LEWISTOWN - Tucked in a corner, behind the Geisinger Medical Group building and a new housing development, rests a plot of land surrounded by wrought iron fencing and wooden fence posts, marking cemetery ground known as Potter's Field.
In the 1800s, potter's fields were created across America as the final resting place for those who could not afford a grave burial or were not associated with local congregations, according to the Pennsylvania Historical and Museum Commission. The land acted as a reserved burial ground for paupers, foreigners, slaves, prisoners and the unidentified.
Though the Mifflin County-owned cemetery holds more than an estimated 288 graves, based on an examination of the ground in 1997, the souls buried there remain all but forgotten without the assistance of headstones or marked graves.
Sentinel photo by BUFFIE?BOYER
Tom Baker, left, Pam Baker and Diane Ruth, right, sing songs during a candle-lighting ceremony Thursday evening at the Mifflin County Potter’s Field Cemetery in Lewistown.
However, members of a local Facebook group, "If you're from Burnham, you remember when," have begun a beautification project in honor of those buried and the community history the land holds, said Linda Snook, group member and project organizer.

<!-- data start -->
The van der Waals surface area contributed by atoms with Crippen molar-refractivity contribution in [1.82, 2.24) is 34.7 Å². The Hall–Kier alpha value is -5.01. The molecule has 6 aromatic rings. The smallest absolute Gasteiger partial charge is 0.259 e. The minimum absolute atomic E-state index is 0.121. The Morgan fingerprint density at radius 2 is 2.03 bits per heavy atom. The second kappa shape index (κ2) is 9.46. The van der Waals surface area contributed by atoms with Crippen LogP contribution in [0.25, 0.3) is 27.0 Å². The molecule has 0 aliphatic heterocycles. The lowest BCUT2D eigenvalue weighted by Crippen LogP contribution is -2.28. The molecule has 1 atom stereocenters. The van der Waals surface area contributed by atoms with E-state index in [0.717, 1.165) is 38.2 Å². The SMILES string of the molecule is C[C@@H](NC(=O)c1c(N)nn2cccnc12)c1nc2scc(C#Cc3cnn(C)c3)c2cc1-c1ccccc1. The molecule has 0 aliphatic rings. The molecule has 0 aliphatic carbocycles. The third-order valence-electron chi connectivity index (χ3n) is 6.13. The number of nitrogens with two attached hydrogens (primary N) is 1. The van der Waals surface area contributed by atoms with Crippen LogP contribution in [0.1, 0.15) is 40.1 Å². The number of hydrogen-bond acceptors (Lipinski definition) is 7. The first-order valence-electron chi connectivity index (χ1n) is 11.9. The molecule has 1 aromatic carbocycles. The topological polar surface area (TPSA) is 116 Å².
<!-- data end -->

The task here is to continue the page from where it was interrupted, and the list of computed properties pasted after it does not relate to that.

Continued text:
"We went to the Historical Society, did a little research, and then visited Potter's Field," Snook said. "The members of the Facebook group agreed that more needed to be done to beautify the resting place of those that met unfortunate times in their lives. This has become an awe-inspiring project."
The group has since planted hybrid daylilies, a pink dogwood tree and a few iris plants, Snook said. Plans have been made to plant knock-out roses at the entrance gate during the next growing season, she added.
On Thursday night, the group gathered at the cemetery once more, to hang a Christmas wreath and string garland around the fence. The evening continued with a candle lighting ceremony as the buried were honored with a rendition of Silent Night.
"We thought that an evening like this was a natural extension of the beautification we are trying to do," Snook said. "It's a way for us to honor the loved ones that have been lost during the harder times in our history."
The Potter's Field cemetery is regularly maintained by the county, including the mowing and other minor details, said Mifflin County Commissioner Mark Sunderland. A cemetery or specific plot is usually maintained by family, but those in Potter's Field cemetery have no family, and thus the responsibility falls to the county, he said.
"A cemetery like this could be forgotten pretty quickly," Sunderland said. "This group is bringing it back to the forefront and reminding the community of its historical significance. I think the beautification project is a great service to our county."
A list of some of those buried in the Potter's Field cemetery, some with names and some without, can be found by the entrance gate. For more information about the cemetery, contact the Mifflin County Historical Society at 242-1022.